At first I was going to blog about this retro recipe simply by pointing out that I would never try canned meat. Then I decided I was being elitist. What’s wrong with canned meat? (Besides the fact that it’s canned meat. I couldn’t come up with anything more rational than that.That doesn’t necessarily mean I’m wrong; the cooking was one of those weird experiences where I was not sure whether I might be killing my family.)
I did, however, insist that we use the best canned meat possible (which is NOT necessarily the “fine pork shoulder meat”). Turns out that was SPAM Turkey, or, as I’d rather call it, SPURKEY.
I am quite pleased with the instructions on the back of the SPURKEY can. They aren’t treating this like some gourmet delicacy which can be used in so many delectable ways. It’s just SPURKEY. You shlorp it out of the can onto a plate, cut it up, and cook it. SPURKEY-licious!
It actually isn’t all that bad. It tastes like very mediocre sausage: extremely salty and a bit dull. My one-year-old son thought it was thoroughly awesome, and sucked down a whole SPURKEYburger before I’d gotten through a third of mine. The preschooler thought it was “pretty good”. I thought it was OK. Buzz thought it was revolting, despite it being served with a fine white wine. (Now, canned beef, you’d want to serve that with a dry red.)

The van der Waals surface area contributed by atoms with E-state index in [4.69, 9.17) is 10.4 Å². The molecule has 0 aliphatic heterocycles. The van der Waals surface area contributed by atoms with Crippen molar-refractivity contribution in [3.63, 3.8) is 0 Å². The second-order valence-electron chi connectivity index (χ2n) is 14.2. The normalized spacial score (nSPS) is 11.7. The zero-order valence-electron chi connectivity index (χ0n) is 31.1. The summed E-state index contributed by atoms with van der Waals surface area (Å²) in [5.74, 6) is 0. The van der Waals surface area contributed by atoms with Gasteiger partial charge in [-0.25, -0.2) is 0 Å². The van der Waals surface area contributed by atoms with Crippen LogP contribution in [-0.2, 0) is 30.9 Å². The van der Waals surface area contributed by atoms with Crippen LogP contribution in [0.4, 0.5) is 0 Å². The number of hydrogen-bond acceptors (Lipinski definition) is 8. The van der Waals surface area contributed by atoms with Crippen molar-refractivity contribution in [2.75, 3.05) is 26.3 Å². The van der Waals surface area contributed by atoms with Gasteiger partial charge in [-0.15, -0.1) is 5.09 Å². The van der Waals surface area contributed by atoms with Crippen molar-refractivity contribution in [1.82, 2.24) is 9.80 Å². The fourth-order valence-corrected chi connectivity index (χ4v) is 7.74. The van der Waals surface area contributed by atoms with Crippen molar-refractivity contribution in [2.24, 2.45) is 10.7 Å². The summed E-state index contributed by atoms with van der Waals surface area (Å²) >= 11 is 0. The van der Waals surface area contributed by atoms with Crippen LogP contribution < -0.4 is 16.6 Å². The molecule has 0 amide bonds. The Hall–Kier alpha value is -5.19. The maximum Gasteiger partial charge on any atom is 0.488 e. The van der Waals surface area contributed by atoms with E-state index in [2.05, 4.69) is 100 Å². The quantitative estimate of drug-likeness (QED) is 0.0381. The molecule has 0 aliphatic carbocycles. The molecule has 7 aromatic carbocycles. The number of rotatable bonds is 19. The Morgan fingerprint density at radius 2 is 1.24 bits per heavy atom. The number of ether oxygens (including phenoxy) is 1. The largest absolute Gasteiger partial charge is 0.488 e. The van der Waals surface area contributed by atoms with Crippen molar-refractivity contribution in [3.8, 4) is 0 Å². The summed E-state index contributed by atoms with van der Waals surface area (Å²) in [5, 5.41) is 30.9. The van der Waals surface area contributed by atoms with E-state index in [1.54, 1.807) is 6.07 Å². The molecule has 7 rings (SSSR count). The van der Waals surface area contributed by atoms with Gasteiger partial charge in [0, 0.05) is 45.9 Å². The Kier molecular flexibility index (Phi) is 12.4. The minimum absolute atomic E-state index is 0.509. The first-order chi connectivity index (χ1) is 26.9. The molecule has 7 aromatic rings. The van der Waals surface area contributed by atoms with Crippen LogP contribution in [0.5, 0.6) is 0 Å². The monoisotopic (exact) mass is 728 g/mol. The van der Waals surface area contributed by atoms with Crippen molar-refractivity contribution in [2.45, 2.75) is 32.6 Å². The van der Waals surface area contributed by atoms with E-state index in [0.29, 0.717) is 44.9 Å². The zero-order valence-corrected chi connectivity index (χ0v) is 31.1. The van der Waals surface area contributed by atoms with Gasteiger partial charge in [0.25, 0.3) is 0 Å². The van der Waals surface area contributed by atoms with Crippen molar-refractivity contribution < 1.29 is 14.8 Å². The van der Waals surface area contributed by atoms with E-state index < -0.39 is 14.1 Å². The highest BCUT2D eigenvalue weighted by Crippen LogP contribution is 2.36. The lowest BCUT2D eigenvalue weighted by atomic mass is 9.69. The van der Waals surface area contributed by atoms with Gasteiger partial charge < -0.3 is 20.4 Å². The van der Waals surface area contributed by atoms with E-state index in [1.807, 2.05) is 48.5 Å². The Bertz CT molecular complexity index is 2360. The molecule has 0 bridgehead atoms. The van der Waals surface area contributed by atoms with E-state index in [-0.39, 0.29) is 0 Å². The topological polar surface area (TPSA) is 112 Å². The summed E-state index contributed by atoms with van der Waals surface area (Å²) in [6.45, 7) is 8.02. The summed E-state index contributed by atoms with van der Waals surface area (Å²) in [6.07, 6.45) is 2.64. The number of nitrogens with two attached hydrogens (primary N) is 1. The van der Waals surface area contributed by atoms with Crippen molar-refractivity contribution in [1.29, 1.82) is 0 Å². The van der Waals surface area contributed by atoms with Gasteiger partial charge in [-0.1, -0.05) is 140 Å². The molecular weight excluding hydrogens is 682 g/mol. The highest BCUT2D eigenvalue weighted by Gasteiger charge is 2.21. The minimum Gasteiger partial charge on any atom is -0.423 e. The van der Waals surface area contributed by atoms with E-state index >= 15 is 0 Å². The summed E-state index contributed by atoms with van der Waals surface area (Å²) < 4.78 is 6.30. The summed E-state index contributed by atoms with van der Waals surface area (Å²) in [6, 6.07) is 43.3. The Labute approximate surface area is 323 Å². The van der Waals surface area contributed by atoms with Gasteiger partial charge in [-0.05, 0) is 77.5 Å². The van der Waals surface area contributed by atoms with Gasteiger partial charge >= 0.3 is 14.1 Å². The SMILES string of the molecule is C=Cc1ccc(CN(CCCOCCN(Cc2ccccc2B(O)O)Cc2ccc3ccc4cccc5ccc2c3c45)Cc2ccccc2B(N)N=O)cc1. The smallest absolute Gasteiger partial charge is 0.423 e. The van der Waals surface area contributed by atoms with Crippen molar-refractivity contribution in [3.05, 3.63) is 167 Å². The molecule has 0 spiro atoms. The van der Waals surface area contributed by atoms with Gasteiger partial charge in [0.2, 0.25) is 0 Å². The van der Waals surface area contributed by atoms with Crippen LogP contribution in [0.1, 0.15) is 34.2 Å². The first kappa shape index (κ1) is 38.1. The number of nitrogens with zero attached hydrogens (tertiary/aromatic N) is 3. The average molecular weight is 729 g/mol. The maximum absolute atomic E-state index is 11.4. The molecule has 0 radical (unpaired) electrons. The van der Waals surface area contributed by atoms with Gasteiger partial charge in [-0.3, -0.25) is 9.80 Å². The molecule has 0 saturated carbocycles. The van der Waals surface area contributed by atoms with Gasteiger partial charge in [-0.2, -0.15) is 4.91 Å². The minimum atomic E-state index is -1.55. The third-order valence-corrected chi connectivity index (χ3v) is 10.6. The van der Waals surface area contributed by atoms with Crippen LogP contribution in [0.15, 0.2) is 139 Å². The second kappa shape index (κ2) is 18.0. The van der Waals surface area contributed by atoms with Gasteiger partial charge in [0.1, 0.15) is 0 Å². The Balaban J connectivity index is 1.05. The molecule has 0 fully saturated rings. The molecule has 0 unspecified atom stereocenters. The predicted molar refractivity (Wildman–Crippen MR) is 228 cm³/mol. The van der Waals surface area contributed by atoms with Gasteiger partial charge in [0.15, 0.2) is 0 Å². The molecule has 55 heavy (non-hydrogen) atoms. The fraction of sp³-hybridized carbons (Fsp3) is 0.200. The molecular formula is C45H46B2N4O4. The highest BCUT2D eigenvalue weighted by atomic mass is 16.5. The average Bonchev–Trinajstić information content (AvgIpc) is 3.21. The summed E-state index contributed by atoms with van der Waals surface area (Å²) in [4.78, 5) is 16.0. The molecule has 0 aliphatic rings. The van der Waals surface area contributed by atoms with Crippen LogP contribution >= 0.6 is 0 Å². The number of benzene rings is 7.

I wouldn’t make this for anybody older than 10. It’s great for toddlers (since it’s flakeboard-made-of-meat, SPURKEY falls apart at the slightest touch, making it extremely chewable), or I guess anybody on a budget who doesn’t really care what they’re eating. I also don’t recommend making them open-face, unless you’re on a very tight budget and can only afford half a bun.
On another note, I was curious about George Rector; while many food companies would create Home Economics experts (e.g. Betty Crocker), they usually didn’t have male spokespeople. It turns out Mr. Rector was indeed a real live human being, although the most thorough piece of information I could find was his obituary.
Died. George Rector, 69, last of the restaurateur Rectors of Manhattan’s lobster-&-champagne era; of a heart ailment; in Manhattan. Apple-cheeked, white-haired George carried on when father Charles died in 1914, but bowed out when Prohibition closed his last café in 1923; thereafter he nourished the Rector legend and himself by diligent publicity work, lecturing and writing, wound up as food consultant for a Chicago meat packer. — Time Magazine, December 8 1947
There’s something sad about a restaurant owner who ends up with a legacy of canned meat recipes.